What a gorgeous day -- sunny and warm. This is the day we were waiting for every time ice piled up on backyard branches and slickened up the streets.
What is it about a day like this that makes me forget my to-do list and just head outside? Suddenly I'm thinking of things like breakfast at the picnic table, coffee on the swing, long walks in the evening -- the small pleasures of spring and summer.
Our forsythia bush looks as if it is ready to burst into bloom, and the daffodils along the back fence seem to get taller even while I watch. I know the weather report promises cooler temperatures later in the week, but today -- today it's spring!

Lenten Musing . . .

Who is Christ to you?
I've been thinking about that question this Lenten season.
For some of us Christ is irrelevant. We've figured out life, the world and our place in it, and what we've figured out makes sense to us, so why would we need to clutter it up with some kind of deity?
To some of us, Christ is easily dismissed: a myth, the refuge of the superstitious, or perhaps just a pretty story.
To some of us, perhaps, Christ is an idea, an intellectual exercise. We figure there must be a plan or some kind of organization that makes sense of the world we live in, and we like the idea of that plan having his face. Or Christ is a vehicle for music, for art, for good works that make us feel better about ourselves.
For some of us Christ is a convenience, someone we can pray to when we want or need something. Maybe he'll answer our prayer, or not; we just have to figure out how to ask so he'll say yes.
For some of us Christ is a savior, a friend, our Lord. That makes obedience relevant to our lives. George MacDonald talks about the importance of obedience as the only way we can be one with him. The idea of obeying what Christ asks of us is not one we talk about often.
It implies He has a claim of some kind on us, that we owe Him something.
What do you think -- who is Christ to you? Does He have some kind of claim on your life?
Does obedience to Christ matter? And if so, why?

Wednesday, March 11, 2009

Spring Cleaning, Winter's Return, and Preparing for Fun

It's cold this morning, with the kind of brisk chill that reminds me winter is still a viable alternative to the lovely spring weather we've had the last few days.
All that warm weather put me in the mood to clean. Spring cleaning is a hopeful thing, as in “I hope if I get the house cleaned up, the cobwebs down, and find a place for all the things we don't need or want anymore, the rest of the year will be as fresh and light as these first days of spring seem to be.”
Spring cleaning is a way of preparing our house for all the fun things the rest of the year has to offer -- family dinners and picnics, drop-in company, breakfast at the picnic table, quiet cozy evenings.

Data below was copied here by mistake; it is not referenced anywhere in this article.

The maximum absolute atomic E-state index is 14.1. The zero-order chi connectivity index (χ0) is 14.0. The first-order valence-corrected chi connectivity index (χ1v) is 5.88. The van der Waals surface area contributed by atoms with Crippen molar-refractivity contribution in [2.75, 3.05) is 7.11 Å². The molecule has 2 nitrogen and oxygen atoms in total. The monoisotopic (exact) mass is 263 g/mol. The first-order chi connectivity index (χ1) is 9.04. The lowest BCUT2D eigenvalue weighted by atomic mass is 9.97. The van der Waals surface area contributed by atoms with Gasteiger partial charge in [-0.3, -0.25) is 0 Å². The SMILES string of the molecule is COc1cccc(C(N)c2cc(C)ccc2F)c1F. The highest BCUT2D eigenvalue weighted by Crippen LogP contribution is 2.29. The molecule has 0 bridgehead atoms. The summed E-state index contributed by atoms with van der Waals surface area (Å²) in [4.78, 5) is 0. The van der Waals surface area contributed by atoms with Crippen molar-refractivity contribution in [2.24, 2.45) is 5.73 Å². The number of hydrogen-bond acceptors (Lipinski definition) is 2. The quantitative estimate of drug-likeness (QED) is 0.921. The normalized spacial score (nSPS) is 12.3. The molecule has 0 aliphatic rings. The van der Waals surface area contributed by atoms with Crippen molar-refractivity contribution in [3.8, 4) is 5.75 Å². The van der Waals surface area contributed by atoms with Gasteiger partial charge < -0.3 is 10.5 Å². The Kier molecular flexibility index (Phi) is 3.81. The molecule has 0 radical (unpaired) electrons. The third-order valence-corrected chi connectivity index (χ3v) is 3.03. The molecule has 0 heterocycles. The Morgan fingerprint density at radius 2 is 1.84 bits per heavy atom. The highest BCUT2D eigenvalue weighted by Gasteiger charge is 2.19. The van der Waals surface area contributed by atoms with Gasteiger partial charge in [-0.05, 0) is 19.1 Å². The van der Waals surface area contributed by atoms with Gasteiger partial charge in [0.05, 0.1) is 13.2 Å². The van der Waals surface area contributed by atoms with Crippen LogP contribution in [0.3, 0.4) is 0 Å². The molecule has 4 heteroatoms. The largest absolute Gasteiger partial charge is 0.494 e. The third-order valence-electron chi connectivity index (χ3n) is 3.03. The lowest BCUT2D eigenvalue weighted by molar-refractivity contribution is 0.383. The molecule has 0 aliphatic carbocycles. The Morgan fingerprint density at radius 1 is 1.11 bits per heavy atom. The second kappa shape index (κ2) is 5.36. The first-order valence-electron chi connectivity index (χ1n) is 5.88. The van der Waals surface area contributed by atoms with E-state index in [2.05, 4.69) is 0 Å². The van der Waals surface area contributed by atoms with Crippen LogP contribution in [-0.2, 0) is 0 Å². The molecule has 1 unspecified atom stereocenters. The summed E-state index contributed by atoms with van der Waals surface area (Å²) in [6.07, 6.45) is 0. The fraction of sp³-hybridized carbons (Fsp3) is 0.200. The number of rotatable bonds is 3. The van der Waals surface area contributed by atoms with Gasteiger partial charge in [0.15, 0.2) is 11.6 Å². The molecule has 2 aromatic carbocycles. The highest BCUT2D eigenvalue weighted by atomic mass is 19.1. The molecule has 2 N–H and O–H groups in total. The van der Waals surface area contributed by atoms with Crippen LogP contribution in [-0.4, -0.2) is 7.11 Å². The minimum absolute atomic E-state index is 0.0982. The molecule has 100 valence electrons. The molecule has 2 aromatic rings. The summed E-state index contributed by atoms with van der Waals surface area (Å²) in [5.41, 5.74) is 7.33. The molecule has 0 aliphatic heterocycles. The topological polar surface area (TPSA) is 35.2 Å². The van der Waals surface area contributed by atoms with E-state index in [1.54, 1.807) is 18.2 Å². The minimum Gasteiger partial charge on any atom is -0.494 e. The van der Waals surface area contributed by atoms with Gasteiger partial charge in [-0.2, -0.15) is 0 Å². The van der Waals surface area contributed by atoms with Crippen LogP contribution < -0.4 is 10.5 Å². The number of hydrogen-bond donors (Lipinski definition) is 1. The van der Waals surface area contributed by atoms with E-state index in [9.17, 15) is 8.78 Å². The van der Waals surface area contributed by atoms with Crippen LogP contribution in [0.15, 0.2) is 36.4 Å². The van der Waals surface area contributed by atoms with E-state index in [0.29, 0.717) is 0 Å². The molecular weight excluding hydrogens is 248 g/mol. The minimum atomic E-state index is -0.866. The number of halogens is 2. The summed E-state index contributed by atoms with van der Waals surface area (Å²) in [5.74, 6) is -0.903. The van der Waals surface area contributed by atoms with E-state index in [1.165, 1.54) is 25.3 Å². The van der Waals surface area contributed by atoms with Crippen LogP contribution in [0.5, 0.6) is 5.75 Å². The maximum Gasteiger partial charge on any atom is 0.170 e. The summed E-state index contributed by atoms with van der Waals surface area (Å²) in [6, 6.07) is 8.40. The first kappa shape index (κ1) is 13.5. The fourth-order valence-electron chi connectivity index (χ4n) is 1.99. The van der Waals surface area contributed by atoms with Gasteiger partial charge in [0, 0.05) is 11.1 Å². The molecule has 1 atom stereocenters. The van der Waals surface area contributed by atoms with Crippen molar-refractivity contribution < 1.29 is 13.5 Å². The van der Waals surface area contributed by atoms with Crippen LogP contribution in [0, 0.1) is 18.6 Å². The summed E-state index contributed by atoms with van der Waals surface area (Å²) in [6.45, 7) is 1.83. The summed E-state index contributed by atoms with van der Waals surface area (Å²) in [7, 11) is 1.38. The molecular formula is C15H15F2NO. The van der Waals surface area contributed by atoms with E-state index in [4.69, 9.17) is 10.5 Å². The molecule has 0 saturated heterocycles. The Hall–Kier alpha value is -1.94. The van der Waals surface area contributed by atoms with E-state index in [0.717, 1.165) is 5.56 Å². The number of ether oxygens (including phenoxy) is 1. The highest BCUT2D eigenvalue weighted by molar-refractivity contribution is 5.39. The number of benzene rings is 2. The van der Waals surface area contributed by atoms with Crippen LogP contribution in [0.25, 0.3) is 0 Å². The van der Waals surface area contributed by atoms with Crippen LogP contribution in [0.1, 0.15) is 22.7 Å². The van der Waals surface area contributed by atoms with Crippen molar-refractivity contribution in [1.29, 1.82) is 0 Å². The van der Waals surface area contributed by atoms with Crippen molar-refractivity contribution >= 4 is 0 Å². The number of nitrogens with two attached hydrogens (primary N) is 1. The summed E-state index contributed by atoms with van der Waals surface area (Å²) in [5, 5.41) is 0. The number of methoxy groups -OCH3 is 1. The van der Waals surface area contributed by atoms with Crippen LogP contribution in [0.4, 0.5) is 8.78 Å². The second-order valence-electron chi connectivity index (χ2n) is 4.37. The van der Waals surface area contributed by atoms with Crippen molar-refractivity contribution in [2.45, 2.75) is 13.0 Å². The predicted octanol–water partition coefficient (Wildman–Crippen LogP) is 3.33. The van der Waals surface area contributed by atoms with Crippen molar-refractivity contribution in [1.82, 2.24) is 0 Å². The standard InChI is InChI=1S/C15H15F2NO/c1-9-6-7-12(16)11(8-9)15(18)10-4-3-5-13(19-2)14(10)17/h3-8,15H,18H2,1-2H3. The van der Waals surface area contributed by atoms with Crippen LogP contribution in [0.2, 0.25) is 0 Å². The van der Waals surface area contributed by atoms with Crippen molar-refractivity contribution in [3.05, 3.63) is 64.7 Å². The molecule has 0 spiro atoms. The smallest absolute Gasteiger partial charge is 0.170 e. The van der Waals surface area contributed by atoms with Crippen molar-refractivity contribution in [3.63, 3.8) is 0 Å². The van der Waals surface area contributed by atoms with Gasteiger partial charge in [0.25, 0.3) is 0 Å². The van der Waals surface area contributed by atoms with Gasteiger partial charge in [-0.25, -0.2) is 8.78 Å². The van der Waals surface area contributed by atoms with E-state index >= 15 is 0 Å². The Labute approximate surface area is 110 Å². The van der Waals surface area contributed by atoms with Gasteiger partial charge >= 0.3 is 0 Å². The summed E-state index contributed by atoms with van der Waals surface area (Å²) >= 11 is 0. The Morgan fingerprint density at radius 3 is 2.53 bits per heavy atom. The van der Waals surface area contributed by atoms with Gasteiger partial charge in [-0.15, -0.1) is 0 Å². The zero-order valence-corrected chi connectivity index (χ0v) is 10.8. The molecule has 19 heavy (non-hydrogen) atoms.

It's the idea of preparing a place where all those family activities can happen that entices me to sort and stow, dust and vacuum, wash and mop.
Speaking of preparation, there are other things to prepare for, too. Check out my post on Inspired Bliss for more.
And even though the weather has temporarily turned cold again, don't forget it's time to get ready for spring!

Monday, March 9, 2009

Bits and Pieces . . .

Delicate, tiny snowdrops are blooming in the yard, and despite the forecast for colder weather this week, it feels as if spring is actually almost here. We've had our first tornado warnings, too, so it must be official.


I'm not liking this early “spring forward” schedule for daylight savings time. It means early morning's first light comes later, and that makes it feel more like winter. Very early in the spring, birds begin to twitter and chirp and even sing at first light -- if hope is a melody, they are singing it. But with this month-too-early daylight savings time, they are singing later. It makes me feel like a curmudgeonette.


Speaking of birds singing, this morning BH and I were enjoying a quiet breakfast when suddenly we heard a cardinal trilling. We listened as he warmed up and showed off for almost a minute, and I continued to hear him singing throughout the morning. What a blessing!


I just started reading 3 Cups of Tea, the story of Greg Mortenson and the schools he builds in Pakistan and Afghanistan, and already I think I'm in love with this book. The writing is gorgeous, the story compelling, and I know almost everyone else in the world has already read it. It's hard to put down but with everything else going on around here, I'm doing well to get a chapter a day in.


Speaking of everything else, it's been a busy couple of weeks. If you'd like to know some of what's been going on, you can read about it here, here, here, and here. Add in a heavy homework load, a few other real-life obligations, and the usual stresses of modern life, and you'll understand why a. I haven't blogged much lately, and b. I'm tired!


How about you -- what's been going on with you?